A little about Indian Cuisine
The cuisine of India is characterized by the use of varied spices, herbs and vegetables. The diverse climate across the country has also considerably broadened the set of ingredients that are available for cooking. India's religious beliefs and culture with its many taboos and preferences have played an important role in its evolution. Some religions believe in not consuming roots or subterranean vegatbles. One strong influence over Indian foods is the longstanding vegetarianism within sections of India's Hindu, Buddhist and Jain communities.
The staples of Indian cuisine are rice, atta (whole wheat flour), and a variety of pulses like masoor(lentils), chana(bengal gram), tuar(pigeon pea), Urad(black gram) and moong(green gram). Based on the geographical region of a state, its cuisine varies.
North Indian cuisine is distinguished by the proportionally high use of dairy products, milk, use of tawa(griddle) for baking flat breads like roti and paratha, and kulcha.The staple food of most of North India is a variety of lentils, vegetables, and roti (wheat based bread).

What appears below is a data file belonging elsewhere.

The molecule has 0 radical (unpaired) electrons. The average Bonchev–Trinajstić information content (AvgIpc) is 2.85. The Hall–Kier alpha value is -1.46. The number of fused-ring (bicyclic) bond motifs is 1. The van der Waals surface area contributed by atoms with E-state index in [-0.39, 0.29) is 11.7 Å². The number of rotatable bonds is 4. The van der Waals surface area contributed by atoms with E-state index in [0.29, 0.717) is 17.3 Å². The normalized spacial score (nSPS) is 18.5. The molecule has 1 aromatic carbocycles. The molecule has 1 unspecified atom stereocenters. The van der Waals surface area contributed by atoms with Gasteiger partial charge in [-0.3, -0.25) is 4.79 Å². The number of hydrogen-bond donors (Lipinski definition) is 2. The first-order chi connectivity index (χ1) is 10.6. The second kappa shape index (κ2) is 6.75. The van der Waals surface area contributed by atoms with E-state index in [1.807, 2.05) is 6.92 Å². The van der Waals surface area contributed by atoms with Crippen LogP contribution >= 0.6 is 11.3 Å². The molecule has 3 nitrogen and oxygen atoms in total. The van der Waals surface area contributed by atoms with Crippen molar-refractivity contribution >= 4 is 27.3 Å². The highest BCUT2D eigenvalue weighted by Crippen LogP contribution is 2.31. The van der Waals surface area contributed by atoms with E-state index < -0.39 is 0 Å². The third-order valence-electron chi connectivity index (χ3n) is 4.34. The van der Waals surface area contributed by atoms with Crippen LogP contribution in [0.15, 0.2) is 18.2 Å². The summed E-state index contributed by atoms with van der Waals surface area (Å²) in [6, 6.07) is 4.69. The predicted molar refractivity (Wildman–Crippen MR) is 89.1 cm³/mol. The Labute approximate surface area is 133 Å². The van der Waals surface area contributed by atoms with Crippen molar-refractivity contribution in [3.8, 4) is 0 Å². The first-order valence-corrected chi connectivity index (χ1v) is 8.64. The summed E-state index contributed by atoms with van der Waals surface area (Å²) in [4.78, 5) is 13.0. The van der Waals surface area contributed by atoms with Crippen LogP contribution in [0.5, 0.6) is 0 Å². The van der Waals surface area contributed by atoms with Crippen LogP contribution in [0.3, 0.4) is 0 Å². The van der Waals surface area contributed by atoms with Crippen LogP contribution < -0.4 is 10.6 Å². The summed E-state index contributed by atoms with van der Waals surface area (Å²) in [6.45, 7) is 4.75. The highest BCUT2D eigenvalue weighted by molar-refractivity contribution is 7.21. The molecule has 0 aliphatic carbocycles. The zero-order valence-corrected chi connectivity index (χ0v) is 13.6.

East Indian cuisine is famous for its desserts, especially sweets such as rasagolla, chumchum, sandesh, rasabali, chhena poda, chhena gaja, chhena jalebi and kheeri.
South Indian cuisine is distinguished by a greater emphasis on rice as the staple grain, the ubiquity of sambar and rasam, a variety of pickles, and the liberal use of coconut and particularly coconut oil and curry leaves.
Western India has three major food groups: Gujarati, Maharashtrian and Goan. Gujarati cuisine is predominantly vegetarian. Many Gujarati dishes have a hint of sweetness due to use of sugar or brown sugar. Goan cuisine is influenced by the Portuguese colonization of Goa.